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Chowringhee Theatre The Black Pagoda
Sans Souci Theatre - Legend of The Lost
2708    Dibyendu Banerjee    18/11/2018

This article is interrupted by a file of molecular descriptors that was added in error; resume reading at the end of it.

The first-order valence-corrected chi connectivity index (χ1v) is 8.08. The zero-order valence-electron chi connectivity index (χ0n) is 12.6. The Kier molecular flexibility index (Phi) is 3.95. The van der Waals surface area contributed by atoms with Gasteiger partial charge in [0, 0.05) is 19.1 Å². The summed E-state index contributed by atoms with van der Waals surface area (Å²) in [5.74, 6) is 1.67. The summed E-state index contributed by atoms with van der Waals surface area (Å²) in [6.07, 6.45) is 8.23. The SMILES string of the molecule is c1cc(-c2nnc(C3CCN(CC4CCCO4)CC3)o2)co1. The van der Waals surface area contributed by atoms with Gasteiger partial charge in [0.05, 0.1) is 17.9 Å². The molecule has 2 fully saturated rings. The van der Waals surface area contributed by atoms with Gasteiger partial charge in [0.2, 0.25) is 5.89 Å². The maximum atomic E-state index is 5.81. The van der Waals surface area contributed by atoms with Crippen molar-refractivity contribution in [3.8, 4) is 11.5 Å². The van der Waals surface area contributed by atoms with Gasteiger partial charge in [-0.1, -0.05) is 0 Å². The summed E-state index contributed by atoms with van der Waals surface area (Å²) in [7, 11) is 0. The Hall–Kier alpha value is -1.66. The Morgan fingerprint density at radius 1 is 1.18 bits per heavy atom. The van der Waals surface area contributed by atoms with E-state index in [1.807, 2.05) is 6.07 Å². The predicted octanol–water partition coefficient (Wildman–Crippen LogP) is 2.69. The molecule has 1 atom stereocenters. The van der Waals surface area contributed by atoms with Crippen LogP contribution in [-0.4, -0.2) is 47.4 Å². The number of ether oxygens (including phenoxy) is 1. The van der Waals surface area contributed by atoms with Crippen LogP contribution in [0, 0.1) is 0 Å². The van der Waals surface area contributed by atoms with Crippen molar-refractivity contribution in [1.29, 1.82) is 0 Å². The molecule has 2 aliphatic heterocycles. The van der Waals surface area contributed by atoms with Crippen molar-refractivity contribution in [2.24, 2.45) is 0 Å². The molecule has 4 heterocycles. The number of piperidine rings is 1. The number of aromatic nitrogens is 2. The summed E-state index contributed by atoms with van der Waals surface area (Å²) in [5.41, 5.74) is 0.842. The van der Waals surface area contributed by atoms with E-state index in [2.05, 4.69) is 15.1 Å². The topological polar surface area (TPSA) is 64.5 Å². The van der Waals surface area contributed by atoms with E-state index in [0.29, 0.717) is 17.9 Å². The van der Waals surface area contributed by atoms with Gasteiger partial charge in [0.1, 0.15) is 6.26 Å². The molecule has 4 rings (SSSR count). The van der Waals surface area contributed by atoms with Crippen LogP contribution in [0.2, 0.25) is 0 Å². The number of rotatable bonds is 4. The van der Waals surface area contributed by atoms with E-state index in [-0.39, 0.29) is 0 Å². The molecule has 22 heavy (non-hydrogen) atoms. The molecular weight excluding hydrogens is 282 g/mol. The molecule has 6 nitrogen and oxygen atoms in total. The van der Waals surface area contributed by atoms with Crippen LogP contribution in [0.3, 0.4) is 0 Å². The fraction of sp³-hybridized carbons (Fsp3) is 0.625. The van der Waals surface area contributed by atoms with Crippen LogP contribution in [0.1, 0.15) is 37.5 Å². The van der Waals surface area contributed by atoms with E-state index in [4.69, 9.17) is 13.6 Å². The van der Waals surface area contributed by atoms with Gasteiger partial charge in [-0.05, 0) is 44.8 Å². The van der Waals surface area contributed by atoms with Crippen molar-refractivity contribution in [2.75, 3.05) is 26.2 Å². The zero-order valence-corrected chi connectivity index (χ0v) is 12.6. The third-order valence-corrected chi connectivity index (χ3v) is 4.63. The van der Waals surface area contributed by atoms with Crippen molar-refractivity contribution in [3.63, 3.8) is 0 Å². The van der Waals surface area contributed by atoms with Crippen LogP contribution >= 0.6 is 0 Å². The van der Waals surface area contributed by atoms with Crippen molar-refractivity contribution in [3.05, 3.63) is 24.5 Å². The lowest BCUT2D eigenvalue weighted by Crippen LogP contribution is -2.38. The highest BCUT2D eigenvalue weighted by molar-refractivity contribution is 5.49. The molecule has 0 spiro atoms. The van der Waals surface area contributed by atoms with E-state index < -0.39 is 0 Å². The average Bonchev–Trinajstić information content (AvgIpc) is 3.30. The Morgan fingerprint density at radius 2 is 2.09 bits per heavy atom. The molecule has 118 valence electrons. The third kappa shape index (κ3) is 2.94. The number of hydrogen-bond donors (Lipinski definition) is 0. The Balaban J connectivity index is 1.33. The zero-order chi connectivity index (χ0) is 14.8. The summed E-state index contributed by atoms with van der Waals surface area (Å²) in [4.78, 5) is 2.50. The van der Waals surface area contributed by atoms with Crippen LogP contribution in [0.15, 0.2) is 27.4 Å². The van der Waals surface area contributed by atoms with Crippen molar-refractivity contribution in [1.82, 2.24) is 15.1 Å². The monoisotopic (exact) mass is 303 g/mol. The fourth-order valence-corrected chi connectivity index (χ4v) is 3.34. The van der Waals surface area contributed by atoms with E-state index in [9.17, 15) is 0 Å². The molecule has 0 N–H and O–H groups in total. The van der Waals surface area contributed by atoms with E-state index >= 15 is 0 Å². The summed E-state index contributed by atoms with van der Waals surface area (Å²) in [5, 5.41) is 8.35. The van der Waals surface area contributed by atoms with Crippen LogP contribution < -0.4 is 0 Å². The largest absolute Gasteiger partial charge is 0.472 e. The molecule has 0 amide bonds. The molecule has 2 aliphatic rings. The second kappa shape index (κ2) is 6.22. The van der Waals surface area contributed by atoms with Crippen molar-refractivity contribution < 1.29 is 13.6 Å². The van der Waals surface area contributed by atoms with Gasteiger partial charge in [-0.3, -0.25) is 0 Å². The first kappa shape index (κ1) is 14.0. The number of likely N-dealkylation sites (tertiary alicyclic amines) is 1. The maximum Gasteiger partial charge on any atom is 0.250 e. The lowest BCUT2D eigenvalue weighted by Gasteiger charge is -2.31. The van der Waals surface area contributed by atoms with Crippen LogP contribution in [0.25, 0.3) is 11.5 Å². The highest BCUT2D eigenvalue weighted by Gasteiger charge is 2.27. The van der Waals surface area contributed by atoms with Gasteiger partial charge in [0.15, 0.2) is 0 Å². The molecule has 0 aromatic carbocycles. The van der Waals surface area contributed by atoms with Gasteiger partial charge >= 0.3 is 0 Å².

During the early years of their settlement, the life in Calcutta for the Europeans was hazardous and boring, without any entertainment. However, entertainment centres of their choice gradually grew up around the Tank Square area, as the white population of the city was also centred there. In the mid-18th century, when the British started to expand their settlement outside the Fort area, the area around Chowringhee was one of the first expansions. They built huge bungalows and houses all along the eastern end of the road, while the western edge was intentionally kept open for the security of the Fort William.Soon, within the early decades of 1800s, this area became the new entertainment centre of the white population of the city, where they could have almost everything they could ask for their entertainment. But, somehow they were clearly missing something else. They badly missed a theatre hall, as they missed performance of dramas and musicals, performed by professional actors in a professional board. They also missed the huge building of the Chowringhee Theatre, crowned with a beautiful dome, which entertained them for a long time, from 1813 to 1839 and was finally consumed by a devastating fire in 1939.